The purpose of The University of Alabama Confined Space Program is to establish procedures and methods for safe entry into confined spaces. This program covers employees and students who may enter confined spaces in the course of their academic work. A confined space is any location that has limited openings for entry and egress, is not intended for continuous occupancy, and is so enclosed that natural ventilation may not reduce contaminant levels to below acceptable values. Examples may include: manholes, stacks, pipes, storage tanks, boilers, tank cars, pits, sumps, etc. Entry into confined spaces without proper procedures could result in injury or death due to such things as: lack of oxygen; flammable or explosive atmosphere; toxic materials; or other hazards such as steam or high pressure.

Types of Confined Spaces

There are two basic types of confined spaces; those that require a written permit to enter and those that do not. There are procedural similarities to enter each type but those requiring a written permit necessitate more stringent controls.

Entry Permit Required Spaces

Entry permit required spaces meet the definition of a confined space plus any one of the following four characteristics:

Entry Permit

  • Contains or has a reasonable potential to contain a hazardous atmosphere.
  • May contain a material with the potential to engulf someone in the area.
  • Has an internal configuration such that a person could be trapped or asphyxiated.
  • Has other safety or health hazards that could harm a person.

Examples of permit required spaces on campus include:

  • Inside boilers
  • Sanitary sewer manholes
  • Storage tanks
  • Air tunnel vessel
  • Inside pipes or tunnels
  • Energized electrical manholes
  • Active steam manholes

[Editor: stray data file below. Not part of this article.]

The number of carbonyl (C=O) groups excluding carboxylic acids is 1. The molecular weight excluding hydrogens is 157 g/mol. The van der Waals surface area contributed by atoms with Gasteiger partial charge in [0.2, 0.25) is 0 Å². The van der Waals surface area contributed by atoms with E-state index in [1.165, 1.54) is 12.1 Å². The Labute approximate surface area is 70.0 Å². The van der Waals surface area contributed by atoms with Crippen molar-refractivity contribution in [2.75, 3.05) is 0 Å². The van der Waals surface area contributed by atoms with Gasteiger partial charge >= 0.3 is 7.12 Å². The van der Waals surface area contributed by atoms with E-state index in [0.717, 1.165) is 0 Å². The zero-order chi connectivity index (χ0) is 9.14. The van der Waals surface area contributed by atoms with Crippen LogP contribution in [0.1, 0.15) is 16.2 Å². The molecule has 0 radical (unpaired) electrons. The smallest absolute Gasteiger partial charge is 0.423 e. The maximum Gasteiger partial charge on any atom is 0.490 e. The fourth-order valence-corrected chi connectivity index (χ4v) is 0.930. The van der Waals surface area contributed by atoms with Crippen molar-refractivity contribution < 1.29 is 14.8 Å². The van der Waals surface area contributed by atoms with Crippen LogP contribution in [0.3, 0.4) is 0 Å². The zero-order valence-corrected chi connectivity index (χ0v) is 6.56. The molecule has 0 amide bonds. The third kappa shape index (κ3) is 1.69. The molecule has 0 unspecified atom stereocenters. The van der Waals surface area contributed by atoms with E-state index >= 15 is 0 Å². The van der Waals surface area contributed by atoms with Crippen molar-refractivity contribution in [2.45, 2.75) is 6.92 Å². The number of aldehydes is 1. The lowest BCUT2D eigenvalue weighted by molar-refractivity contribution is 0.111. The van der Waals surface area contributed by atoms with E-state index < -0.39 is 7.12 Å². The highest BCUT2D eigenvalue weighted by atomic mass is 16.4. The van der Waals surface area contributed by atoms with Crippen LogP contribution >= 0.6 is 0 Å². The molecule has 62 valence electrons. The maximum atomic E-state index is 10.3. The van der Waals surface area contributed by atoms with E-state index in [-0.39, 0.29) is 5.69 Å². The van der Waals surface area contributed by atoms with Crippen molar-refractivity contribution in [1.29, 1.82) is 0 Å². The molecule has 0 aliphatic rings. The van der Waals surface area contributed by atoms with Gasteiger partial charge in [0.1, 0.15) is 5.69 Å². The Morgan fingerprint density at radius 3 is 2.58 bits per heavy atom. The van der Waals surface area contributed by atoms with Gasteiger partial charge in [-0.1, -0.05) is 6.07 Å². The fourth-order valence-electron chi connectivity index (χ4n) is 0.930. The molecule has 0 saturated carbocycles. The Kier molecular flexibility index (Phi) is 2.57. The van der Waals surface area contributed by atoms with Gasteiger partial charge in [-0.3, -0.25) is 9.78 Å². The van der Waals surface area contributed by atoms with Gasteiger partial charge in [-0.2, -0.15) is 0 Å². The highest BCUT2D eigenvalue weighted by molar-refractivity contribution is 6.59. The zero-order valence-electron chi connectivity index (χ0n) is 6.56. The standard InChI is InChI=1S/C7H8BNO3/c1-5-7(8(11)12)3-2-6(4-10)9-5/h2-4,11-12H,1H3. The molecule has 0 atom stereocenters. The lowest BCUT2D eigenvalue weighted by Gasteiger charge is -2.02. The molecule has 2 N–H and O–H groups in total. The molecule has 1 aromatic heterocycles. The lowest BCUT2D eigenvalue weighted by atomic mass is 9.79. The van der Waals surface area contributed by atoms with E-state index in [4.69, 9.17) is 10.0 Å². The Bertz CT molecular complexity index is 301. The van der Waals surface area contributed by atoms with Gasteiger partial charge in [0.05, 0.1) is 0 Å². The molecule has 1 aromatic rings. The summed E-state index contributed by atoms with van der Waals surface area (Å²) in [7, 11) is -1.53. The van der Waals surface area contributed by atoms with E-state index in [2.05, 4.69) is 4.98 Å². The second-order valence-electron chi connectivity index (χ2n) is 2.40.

Entry Procedures (Permit Required Spaces)

Entry procedures for permit required confined spaces are very specific and necessary to prevent serious injury or possible death.

  • Complete the confined space entry permit.
  • Ventilate the space with a positive pressure blower for 30 minutes.
  • Check the space with a four function (LEL, H2S, CO, O2) gas meter.
  • If four function gas meter reads safe levels of all four categories (Below 10% LEL, CO 35ppm, H2S 10ppm, Minimum 19.5% O2, and Maximum 22% O2) Prepare to enter the space.
  • Prior to entering the space established an emergency evacuation system and designate an outside attendant.
  • Continuously ventilate and monitor the space while occupied.
  • If after 30 minutes of ventilation the space shows any level of LEL, CO, and H2S other than zero; an O2 % less than 19.5 do not enter and contact EHS.
  • If at any time during occupancy of the space the meter goes into alarm mode exit immediately and contact EHS.

Non Permit Required Spaces

Non permit required confined spaces meet the definition of a confined space but do not have any of the four additional characteristics. Examples of non-permit spaces on campus include:

  • Telecommunication manholes
  • Storm sewers
  • Elevator pits
  • Mechanical pits
  • Non energized electrical manholes
  • Non active steam manholes

Entry Procedures (Non Permit Required Spaces)

Entry procedures for non-permit required spaces are not as stringent as those for spaces requiring a permit. However they are just as important to protect the health and safety of persons who enter the space.

  • Ventilate the space with a positive pressure blower for 10 minutes.Screen Shot 2013-09-25 at 11.50.47 AM
  • Check the space with a four function (LEL, CO, H2S, O2) gas meter.
  • If four function gas meter reads safe levels of all four categories (Below 10% LEL, CO 35ppm, H2S 10ppm, Minimum 19.5% O2, and Maximum 22% O2) Prepare to enter the space.
  • Continuously ventilate and monitor the space while occupied.
  • If at any time during occupancy of the space the meter goes into alarm mode exit immediately and contact EHS.

 

Online training is available here (Online Training). Classroom training and more information is available by contacting EHS at 205-348-5905.